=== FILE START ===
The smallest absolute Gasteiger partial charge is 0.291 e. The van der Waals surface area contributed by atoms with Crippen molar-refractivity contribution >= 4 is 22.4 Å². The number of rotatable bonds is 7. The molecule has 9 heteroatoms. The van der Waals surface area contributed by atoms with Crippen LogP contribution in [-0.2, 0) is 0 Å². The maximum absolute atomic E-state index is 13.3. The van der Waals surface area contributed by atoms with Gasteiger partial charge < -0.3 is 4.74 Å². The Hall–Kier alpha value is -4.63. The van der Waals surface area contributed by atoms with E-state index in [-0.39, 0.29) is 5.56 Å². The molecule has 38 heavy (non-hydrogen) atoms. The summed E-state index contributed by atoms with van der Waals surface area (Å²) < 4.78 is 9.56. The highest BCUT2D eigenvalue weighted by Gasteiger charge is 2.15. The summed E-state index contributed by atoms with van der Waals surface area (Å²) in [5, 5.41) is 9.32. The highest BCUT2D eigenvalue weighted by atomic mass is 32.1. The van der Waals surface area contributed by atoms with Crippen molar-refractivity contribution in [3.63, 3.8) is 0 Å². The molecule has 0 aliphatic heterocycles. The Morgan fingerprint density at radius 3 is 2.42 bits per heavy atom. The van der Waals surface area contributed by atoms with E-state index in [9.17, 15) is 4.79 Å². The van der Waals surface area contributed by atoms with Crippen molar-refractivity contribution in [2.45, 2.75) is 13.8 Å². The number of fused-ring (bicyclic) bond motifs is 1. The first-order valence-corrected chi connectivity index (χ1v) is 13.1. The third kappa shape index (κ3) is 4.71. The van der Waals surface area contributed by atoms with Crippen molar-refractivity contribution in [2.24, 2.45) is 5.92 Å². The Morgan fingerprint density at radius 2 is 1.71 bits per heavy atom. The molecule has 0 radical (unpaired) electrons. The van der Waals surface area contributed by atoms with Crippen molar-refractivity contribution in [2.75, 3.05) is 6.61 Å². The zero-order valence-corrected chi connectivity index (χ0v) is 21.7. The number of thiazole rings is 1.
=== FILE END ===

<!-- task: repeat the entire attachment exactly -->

The smallest absolute Gasteiger partial charge is 0.291 e. The van der Waals surface area contributed by atoms with Crippen molar-refractivity contribution >= 4 is 22.4 Å². The number of rotatable bonds is 7. The molecule has 9 heteroatoms. The van der Waals surface area contributed by atoms with Crippen LogP contribution in [-0.2, 0) is 0 Å². The maximum absolute atomic E-state index is 13.3. The van der Waals surface area contributed by atoms with Gasteiger partial charge < -0.3 is 4.74 Å². The Hall–Kier alpha value is -4.63. The van der Waals surface area contributed by atoms with E-state index in [-0.39, 0.29) is 5.56 Å². The molecule has 38 heavy (non-hydrogen) atoms. The summed E-state index contributed by atoms with van der Waals surface area (Å²) < 4.78 is 9.56. The highest BCUT2D eigenvalue weighted by Gasteiger charge is 2.15. The summed E-state index contributed by atoms with van der Waals surface area (Å²) in [5, 5.41) is 9.32. The highest BCUT2D eigenvalue weighted by atomic mass is 32.1. The van der Waals surface area contributed by atoms with Crippen molar-refractivity contribution in [3.63, 3.8) is 0 Å². The molecule has 0 aliphatic heterocycles. The Morgan fingerprint density at radius 3 is 2.42 bits per heavy atom. The van der Waals surface area contributed by atoms with E-state index in [9.17, 15) is 4.79 Å². The van der Waals surface area contributed by atoms with Crippen molar-refractivity contribution in [2.45, 2.75) is 13.8 Å². The number of fused-ring (bicyclic) bond motifs is 1. The first-order valence-corrected chi connectivity index (χ1v) is 13.1. The third kappa shape index (κ3) is 4.71. The van der Waals surface area contributed by atoms with Crippen molar-refractivity contribution in [2.24, 2.45) is 5.92 Å². The Morgan fingerprint density at radius 2 is 1.71 bits per heavy atom. The molecule has 0 radical (unpaired) electrons. The van der Waals surface area contributed by atoms with Crippen molar-refractivity contribution in [2.75, 3.05) is 6.61 Å². The zero-order valence-corrected chi connectivity index (χ0v) is 21.7. The number of thiazole rings is 1.